Skip to content

WebMD health-e head2toe: skin care today

Steps to Take for Pretty Feet

Font Size
A
A
A
By Karen Bruno
WebMD Feature
Reviewed by Laura J. Martin, MD

You moisturize and exfoliate the skin on your face so it looks and feels good. Are you doing the same for your feet?

Body creams and rich moisturizers that are used for elbows and legs work well on heels and foot calluses. But if your heels are dry or cracked, you may want to try a cream designed specifically for the heels.

These creams may use alpha or beta hydroxy acids or urea to exfoliate. For cracked heels, look for creams that have dimethicone for a protective layer that seals in moisture.

Smelly Feet?

Scented foot sprays and powders mask foot odor, but they won't get at what's causing it. The main culprit is sweat.

The foot has more than 250,000 sweat glands. Over-the-counter antiperspirants may not work very well on the soles of your feet or between your toes. But there are antiperspirants and foot powders that will.

There are also moisture control pads that contain aluminum chloride to control moisture and odor. These can be used several times a week at bedtime.

You can also look for powders that absorb moisture and help prevent foot sweat. They use ingredients that include:

  • Dimethicone, which forms a protective barrier that keeps air from coming in contact with moisture and sweat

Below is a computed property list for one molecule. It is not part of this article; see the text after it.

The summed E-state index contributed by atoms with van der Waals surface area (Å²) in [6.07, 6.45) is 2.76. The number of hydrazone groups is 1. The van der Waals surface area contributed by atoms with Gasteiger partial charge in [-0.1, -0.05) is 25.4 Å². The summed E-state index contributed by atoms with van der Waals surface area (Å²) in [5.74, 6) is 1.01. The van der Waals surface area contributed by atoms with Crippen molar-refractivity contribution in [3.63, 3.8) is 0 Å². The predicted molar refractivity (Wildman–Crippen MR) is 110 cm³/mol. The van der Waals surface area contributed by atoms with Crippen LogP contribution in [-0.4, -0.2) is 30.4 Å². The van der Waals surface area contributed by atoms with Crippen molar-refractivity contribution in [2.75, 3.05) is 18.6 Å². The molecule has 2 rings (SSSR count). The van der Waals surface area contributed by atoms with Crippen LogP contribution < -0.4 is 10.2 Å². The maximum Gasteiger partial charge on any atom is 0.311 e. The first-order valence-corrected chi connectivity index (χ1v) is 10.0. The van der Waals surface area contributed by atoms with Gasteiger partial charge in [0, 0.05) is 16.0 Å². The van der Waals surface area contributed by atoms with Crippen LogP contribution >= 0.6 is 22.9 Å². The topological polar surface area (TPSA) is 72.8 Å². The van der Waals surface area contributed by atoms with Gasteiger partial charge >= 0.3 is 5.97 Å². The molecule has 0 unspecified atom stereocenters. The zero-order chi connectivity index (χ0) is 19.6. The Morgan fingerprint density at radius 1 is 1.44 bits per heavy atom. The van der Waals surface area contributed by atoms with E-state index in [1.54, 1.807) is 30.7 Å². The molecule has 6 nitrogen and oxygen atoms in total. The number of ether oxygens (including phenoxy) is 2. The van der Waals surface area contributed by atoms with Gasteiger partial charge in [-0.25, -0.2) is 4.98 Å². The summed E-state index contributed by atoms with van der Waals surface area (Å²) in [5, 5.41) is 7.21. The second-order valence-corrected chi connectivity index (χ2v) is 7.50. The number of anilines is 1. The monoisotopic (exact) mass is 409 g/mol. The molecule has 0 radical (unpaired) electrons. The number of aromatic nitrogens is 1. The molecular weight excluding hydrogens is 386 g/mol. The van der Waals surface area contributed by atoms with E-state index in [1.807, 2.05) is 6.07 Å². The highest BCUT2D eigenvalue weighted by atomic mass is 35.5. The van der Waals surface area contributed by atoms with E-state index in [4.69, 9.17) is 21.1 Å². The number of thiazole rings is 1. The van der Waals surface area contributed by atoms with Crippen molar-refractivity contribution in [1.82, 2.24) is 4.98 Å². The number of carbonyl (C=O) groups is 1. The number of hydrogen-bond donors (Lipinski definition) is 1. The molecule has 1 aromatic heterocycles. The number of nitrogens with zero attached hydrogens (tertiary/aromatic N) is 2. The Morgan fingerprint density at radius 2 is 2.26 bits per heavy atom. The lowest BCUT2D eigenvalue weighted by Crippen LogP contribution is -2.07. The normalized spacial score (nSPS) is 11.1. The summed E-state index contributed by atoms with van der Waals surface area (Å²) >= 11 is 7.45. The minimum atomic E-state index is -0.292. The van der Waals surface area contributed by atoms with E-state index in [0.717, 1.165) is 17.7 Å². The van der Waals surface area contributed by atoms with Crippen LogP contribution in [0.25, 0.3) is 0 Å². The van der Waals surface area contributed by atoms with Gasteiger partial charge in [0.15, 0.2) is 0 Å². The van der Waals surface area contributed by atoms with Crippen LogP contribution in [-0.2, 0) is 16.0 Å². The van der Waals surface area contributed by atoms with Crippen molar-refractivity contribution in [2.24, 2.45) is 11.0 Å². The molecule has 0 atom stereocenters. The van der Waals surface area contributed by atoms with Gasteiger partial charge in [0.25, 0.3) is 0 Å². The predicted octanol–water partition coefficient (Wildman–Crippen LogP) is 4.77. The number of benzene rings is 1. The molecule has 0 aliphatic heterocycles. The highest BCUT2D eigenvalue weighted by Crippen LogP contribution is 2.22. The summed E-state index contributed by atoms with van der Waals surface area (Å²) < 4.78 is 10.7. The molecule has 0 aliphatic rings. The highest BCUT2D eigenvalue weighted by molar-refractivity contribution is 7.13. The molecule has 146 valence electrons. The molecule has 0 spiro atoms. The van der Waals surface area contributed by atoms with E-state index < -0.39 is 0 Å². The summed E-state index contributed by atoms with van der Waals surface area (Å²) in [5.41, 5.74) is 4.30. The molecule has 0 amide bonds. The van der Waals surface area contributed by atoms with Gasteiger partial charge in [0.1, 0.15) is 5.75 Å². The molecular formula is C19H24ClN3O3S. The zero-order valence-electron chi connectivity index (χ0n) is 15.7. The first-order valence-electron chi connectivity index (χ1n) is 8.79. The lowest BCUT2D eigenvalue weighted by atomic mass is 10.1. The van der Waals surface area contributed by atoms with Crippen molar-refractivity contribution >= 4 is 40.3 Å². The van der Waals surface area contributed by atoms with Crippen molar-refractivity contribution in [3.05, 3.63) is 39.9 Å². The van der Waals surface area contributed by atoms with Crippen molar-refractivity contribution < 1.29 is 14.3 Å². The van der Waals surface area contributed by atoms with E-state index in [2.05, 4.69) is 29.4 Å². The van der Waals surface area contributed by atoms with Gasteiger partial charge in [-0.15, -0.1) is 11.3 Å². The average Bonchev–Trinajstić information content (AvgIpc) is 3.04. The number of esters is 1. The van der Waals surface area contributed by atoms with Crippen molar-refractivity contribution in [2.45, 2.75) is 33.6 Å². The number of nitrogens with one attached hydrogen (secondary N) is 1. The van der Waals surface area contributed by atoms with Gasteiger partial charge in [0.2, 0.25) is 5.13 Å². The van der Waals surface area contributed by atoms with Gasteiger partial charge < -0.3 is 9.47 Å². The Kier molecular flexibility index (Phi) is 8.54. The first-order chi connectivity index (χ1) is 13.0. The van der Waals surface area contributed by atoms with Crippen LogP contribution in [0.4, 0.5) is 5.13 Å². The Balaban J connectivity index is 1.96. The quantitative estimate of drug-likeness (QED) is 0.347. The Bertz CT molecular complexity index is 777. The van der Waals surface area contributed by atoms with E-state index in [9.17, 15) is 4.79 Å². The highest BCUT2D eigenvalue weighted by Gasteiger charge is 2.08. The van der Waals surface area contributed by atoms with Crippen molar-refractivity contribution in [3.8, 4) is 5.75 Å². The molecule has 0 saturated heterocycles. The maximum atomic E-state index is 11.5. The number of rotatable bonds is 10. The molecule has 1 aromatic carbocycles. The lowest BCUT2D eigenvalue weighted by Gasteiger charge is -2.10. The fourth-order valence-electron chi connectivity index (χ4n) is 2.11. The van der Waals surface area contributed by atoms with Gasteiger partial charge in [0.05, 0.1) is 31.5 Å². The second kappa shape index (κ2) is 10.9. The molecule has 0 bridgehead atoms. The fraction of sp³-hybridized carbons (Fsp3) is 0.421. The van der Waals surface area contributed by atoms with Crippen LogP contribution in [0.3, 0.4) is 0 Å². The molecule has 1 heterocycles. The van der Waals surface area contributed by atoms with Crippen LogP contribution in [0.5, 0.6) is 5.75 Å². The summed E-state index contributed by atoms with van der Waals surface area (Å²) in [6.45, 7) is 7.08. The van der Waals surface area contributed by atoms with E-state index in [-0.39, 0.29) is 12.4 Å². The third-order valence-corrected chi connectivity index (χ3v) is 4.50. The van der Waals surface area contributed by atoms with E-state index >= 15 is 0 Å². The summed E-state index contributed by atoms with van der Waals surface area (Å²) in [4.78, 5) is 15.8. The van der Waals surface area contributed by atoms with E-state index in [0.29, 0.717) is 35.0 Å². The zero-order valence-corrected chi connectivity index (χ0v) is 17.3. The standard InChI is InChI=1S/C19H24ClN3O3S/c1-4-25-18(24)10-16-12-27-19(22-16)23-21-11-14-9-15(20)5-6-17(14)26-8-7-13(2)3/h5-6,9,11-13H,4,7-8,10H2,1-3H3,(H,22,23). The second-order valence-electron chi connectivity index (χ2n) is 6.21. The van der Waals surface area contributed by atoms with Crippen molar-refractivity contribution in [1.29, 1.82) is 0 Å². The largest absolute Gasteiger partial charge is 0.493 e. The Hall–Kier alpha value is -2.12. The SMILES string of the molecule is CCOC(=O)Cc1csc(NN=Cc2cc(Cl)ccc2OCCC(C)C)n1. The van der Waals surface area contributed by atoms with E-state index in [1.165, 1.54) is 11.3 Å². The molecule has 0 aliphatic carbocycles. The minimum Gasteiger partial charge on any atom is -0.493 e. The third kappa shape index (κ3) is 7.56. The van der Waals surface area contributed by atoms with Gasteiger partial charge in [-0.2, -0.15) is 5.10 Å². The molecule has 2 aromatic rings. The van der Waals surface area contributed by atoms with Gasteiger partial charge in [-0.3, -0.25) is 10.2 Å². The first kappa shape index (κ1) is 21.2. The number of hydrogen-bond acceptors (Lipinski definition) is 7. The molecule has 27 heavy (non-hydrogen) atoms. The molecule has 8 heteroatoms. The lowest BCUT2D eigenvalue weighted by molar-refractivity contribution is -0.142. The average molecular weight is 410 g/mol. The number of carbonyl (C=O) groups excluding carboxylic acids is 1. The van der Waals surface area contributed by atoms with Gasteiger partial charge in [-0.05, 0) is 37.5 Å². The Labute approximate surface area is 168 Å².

• Triclosan, which kills odor-causing bacteria
  • Chlorhexidine digluconate, another antibacterial ingredient that kills odor-causing germs
  • Grillocin, an odor neutralizer
  • Menthol, which cools and helps mask odor

You can also take simple steps to prevent foot odor. The American Podiatric Medical Association (APMA) recommends:

  • Changing your shoes daily so each pair has a chance to air out
  • Changing your socks even more often
  • Using foot powders and antiperspirants
  • Soaking your feet regularly in vinegar and water

Toenail Fungus

A lot of people get toenail fungus.  The fungus thrives in warm or moist environments, such as showers and athletic shoes. Toenail infections are most common in people who sweat a lot or swim often. They're also common in people with diabetes.

Toenail fungus causes your toenails to thicken and turn yellow. The best defense is prevention. Always wear dry, clean socks. Don't wear the same footwear every day, especially in warm weather.

Next Article: